The relation between computerized and paper-and-pencil mental rotation tasks: A validation study

Daniel Voyer, Tracy Butler, Juan Cordero, Brandy Brake, David Silbersweig, Emily Stern, Julianne Imperato-McGinley

Research output: Contribution to journalArticlepeer-review

43 Scopus citations

Abstract

The present study aimed at validating a computerized mental rotation task developed for use in functional Magnetic Resonance Imaging (fMRI) studies. Eighty-three females and 74 males completed the computerized task, two pencil-and-paper tests of mental rotation, and reported their high school grades in mathematics, English, and history. The computerized task involved the presentation of pairs of three-dimensional stimuli that differed in orientation by 0, 40, 80, 120, or 160 degrees. Results showed significant gender differences in favor of males in the three main tasks, although gender interacted with angle of rotation in the computerized task. Evidence for concurrent validity was obtained in the form of significant correlations between performance on tasks relevant to mental rotation (paper and pencil tests and mathematics grades), whereas discriminant validity was demonstrated by a lack of correlation with tasks deemed irrelevant to mental rotation (English and history grades). These findings support the use of our computerized mental rotation task as a valid measure of mental rotation abilities in fMRI studies.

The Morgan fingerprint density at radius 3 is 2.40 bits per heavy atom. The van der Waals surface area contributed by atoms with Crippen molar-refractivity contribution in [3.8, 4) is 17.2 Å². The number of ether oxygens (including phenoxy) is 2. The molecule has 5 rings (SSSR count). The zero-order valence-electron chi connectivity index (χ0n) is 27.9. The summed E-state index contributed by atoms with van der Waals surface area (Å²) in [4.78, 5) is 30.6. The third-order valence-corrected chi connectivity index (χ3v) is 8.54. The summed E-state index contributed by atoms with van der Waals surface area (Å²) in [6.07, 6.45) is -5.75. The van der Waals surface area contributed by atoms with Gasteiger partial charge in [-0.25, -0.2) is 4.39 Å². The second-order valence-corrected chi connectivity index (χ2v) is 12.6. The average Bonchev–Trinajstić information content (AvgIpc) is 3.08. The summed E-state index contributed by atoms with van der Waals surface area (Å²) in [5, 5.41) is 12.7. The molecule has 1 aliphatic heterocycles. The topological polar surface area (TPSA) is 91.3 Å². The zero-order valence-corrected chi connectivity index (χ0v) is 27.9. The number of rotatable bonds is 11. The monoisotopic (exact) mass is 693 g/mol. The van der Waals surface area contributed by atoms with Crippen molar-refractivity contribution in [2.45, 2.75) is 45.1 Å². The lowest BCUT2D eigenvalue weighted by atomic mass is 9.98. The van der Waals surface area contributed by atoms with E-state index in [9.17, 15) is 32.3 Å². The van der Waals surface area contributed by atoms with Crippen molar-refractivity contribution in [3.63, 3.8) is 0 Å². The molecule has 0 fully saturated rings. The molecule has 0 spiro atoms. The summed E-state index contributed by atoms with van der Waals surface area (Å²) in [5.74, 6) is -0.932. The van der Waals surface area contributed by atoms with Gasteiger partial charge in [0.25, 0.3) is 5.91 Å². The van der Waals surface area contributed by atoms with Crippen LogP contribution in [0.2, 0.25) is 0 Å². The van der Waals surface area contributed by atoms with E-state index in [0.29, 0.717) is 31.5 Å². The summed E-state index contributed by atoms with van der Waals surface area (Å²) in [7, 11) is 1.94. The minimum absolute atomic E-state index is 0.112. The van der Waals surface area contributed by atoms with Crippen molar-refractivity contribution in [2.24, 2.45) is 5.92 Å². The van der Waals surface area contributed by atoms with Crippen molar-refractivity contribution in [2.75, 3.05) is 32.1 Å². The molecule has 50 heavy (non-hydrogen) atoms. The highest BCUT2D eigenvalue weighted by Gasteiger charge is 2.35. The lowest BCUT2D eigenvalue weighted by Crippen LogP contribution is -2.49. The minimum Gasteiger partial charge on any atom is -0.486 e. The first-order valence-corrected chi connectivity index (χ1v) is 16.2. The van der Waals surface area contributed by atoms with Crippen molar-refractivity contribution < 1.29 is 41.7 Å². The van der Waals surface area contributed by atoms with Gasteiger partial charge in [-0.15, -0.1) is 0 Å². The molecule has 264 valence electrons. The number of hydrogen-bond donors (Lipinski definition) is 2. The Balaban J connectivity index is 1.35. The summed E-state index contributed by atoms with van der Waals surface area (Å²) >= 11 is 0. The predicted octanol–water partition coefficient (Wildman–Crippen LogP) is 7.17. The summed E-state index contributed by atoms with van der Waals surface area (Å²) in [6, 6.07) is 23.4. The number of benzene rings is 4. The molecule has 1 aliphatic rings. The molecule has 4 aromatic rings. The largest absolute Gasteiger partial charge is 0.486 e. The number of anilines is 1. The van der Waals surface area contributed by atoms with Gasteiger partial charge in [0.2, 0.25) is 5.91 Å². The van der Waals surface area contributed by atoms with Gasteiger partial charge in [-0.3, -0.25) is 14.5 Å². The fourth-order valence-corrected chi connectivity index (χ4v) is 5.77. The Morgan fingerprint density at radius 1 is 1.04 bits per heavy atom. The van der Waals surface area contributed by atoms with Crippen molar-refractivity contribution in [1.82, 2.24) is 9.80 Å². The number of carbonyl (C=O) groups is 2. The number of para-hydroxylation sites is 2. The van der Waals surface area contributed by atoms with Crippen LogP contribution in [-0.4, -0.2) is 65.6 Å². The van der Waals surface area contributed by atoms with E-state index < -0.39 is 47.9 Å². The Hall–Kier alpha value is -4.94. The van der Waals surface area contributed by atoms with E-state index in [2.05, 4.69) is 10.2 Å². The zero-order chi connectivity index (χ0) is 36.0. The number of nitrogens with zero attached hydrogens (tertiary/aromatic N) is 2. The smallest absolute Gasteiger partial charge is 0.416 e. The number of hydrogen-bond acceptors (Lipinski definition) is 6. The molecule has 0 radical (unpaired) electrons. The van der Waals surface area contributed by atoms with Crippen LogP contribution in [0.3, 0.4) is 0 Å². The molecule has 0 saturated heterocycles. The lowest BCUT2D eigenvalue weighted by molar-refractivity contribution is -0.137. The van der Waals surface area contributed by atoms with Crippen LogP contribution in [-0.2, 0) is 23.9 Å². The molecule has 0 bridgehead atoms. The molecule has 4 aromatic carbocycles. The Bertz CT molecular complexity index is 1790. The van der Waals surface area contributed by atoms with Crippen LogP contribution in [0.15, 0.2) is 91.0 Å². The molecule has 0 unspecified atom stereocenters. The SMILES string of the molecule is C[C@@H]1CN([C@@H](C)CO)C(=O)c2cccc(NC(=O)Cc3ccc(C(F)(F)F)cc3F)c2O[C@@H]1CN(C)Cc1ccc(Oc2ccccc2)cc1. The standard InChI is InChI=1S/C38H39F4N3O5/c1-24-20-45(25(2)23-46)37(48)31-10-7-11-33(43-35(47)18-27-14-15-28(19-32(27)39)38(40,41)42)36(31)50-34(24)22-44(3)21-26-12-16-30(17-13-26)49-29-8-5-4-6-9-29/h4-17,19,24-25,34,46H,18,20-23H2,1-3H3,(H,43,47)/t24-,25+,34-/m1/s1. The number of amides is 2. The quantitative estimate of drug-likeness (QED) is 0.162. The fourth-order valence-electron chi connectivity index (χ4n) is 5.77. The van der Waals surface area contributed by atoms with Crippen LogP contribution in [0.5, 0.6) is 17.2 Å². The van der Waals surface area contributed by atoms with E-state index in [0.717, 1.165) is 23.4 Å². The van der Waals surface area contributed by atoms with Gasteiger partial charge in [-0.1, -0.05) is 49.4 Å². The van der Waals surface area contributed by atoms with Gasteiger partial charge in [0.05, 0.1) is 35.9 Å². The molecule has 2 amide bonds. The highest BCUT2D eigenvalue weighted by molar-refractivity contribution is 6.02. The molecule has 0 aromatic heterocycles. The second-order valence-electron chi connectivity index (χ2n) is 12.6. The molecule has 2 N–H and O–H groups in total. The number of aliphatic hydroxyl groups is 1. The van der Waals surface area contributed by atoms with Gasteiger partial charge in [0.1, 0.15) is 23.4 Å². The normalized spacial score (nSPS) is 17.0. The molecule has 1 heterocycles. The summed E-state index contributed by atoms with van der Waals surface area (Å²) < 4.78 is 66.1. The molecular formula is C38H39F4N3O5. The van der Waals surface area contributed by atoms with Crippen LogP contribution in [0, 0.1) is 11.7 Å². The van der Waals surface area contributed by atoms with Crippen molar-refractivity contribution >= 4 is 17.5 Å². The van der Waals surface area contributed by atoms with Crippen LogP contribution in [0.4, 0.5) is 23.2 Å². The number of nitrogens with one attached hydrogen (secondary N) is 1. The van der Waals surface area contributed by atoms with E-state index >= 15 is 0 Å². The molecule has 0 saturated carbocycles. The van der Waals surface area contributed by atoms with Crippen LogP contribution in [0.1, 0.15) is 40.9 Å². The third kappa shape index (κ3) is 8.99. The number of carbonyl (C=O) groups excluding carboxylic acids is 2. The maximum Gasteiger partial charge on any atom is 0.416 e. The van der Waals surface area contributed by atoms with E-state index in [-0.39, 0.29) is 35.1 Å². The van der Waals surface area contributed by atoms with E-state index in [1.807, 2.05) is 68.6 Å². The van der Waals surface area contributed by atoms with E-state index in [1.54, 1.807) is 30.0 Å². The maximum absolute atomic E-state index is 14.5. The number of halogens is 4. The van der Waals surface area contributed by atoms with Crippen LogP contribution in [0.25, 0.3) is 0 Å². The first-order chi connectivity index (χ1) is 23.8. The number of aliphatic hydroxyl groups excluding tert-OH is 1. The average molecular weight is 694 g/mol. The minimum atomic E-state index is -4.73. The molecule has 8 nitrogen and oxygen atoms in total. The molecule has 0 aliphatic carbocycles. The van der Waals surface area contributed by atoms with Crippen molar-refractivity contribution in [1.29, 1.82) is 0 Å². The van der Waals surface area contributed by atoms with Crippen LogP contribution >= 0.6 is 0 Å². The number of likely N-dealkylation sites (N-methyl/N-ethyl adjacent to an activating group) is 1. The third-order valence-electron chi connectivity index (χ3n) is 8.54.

Original languageEnglish
Pages (from-to)928-939
Number of pages12
JournalJournal of Clinical and Experimental Neuropsychology
Volume28
Issue number6
DOIs
StatePublished - 1 Sep 2006
Externally publishedYes

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